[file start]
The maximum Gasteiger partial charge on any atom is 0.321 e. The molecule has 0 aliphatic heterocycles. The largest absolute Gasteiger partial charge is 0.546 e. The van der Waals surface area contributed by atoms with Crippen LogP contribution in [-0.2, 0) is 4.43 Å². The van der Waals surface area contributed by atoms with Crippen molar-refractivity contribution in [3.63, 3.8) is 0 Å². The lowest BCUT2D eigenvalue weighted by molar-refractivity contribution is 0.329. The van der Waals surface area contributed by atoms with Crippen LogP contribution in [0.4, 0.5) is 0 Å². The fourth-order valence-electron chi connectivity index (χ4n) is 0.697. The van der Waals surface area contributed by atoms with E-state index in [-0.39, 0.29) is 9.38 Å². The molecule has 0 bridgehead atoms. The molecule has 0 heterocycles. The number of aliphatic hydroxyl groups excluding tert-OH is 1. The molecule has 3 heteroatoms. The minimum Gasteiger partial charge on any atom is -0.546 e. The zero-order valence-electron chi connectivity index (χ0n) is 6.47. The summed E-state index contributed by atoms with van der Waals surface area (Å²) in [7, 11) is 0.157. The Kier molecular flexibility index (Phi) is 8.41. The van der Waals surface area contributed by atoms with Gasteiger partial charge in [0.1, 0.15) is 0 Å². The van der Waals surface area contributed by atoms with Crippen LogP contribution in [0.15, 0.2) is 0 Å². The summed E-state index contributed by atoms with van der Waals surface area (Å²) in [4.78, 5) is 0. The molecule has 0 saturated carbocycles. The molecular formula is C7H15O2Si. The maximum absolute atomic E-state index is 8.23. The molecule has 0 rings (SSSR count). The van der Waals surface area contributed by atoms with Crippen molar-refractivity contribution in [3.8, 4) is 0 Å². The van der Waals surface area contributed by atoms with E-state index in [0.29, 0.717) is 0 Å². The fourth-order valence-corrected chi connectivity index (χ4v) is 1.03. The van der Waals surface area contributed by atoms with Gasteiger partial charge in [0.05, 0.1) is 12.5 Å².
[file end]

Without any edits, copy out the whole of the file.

The maximum Gasteiger partial charge on any atom is 0.321 e. The molecule has 0 aliphatic heterocycles. The largest absolute Gasteiger partial charge is 0.546 e. The van der Waals surface area contributed by atoms with Crippen LogP contribution in [-0.2, 0) is 4.43 Å². The van der Waals surface area contributed by atoms with Crippen molar-refractivity contribution in [3.63, 3.8) is 0 Å². The lowest BCUT2D eigenvalue weighted by molar-refractivity contribution is 0.329. The van der Waals surface area contributed by atoms with Crippen LogP contribution in [0.4, 0.5) is 0 Å². The fourth-order valence-electron chi connectivity index (χ4n) is 0.697. The van der Waals surface area contributed by atoms with E-state index in [-0.39, 0.29) is 9.38 Å². The molecule has 0 bridgehead atoms. The molecule has 0 heterocycles. The number of aliphatic hydroxyl groups excluding tert-OH is 1. The molecule has 3 heteroatoms. The minimum Gasteiger partial charge on any atom is -0.546 e. The zero-order valence-electron chi connectivity index (χ0n) is 6.47. The summed E-state index contributed by atoms with van der Waals surface area (Å²) in [7, 11) is 0.157. The Kier molecular flexibility index (Phi) is 8.41. The van der Waals surface area contributed by atoms with Gasteiger partial charge in [0.1, 0.15) is 0 Å². The van der Waals surface area contributed by atoms with Crippen LogP contribution in [0.15, 0.2) is 0 Å². The summed E-state index contributed by atoms with van der Waals surface area (Å²) in [4.78, 5) is 0. The molecule has 0 saturated carbocycles. The molecular formula is C7H15O2Si. The maximum absolute atomic E-state index is 8.23. The molecule has 0 rings (SSSR count). The van der Waals surface area contributed by atoms with Crippen molar-refractivity contribution in [3.8, 4) is 0 Å². The van der Waals surface area contributed by atoms with E-state index in [0.29, 0.717) is 0 Å². The fourth-order valence-corrected chi connectivity index (χ4v) is 1.03. The van der Waals surface area contributed by atoms with Gasteiger partial charge in [0.05, 0.1) is 12.5 Å².